In version 3 of PowerShell, Microsoft upped the number of commands to over 2300 commands, all designed to let the admin folks without tons of developer experience manage and automate their servers. The server team also made it clear to us that they wanted to reduce the learning curve for PowerShell by using suggestive mechanism. Say, for example, that you want to create a new folder share and want to give it a unique description. PowerShell allows you to do that remotely or locally just by typing commands such as "New", "Share", "Path" and "Description" -- a pull-down menu shows lets you choose the appropriate commands.
Hyper-V: "Version 3 kills them all"
In an unusually aggressive move, Microsoft bragged about Hyper-V, claiming that "once we get to version 3, we kill them all." And I think they're on to something.
Hyper-V 3 in Windows Server 8 sports some pretty hefty performance improvements and balancing that's sure to make the virtualization crowd go wild. The server team made sure that CPU power, memory, network I/O and storage I/O are automatically balanced or can be balanced based on admin policies. They've also beefed up the maximum usage of hardware resources immensely. Windows Server 8 Hyper-V supports 160 processors and up to 2 TB of RAM (physical) and 32 CPUs and 512 GB memory per virtual machine.
And thanks to new features such as Guest NUMA and the ability to remove virtual CPUs, it allows for a more dynamic performance management of Hyper-V. In essence, guest NUMA allows the guest operating system to make smarter (and controllable!) decisions about thread and memory allocation.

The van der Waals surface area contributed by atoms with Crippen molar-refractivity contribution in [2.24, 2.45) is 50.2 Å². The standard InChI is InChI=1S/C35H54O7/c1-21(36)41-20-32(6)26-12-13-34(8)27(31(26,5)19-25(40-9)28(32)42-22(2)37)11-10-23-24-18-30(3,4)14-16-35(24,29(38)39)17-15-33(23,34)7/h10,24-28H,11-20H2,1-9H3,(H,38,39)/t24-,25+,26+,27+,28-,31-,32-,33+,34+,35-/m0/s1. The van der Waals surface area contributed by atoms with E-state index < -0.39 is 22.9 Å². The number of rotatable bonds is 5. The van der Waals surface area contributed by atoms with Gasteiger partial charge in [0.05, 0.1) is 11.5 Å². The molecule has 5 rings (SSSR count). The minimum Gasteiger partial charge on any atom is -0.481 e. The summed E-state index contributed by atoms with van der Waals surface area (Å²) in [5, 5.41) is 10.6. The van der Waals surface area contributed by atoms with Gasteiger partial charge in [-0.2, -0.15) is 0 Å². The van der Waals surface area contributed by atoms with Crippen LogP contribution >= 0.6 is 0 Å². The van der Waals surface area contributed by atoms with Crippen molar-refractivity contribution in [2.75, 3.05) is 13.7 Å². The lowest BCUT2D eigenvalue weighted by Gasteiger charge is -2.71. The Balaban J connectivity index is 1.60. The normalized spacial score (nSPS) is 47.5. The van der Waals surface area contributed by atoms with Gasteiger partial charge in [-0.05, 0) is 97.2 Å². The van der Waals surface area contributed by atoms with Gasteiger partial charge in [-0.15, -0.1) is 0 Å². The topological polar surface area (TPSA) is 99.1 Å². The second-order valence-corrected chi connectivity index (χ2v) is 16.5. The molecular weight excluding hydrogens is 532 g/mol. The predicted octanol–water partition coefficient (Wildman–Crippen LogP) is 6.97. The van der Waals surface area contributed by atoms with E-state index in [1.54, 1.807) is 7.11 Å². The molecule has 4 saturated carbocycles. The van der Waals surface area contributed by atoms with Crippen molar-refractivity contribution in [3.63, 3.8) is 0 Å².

Scaling has also been an issue in Hyper-V in the past: even by adding more virtual CPUs, you couldn't really expect the performance to scale accordingly. In Windows Server 8's hypervisor, that's changed. Microsoft promises scaled performance with every V-CPU you add. Until we’ve gotten our hands on the new Hyper-V, we have to take their word for it, though.
On the networking side of things, Hyper-V got some impressive feature that improve network performance such as, Single Root I/O, Dynamic Virtual Machine Queue (DVMQ), Receive Side Scaling (RSS) and Ipsec Task Offload, all designed to allow for a more effective bandwidth allocation, priorization and and throttling when needed.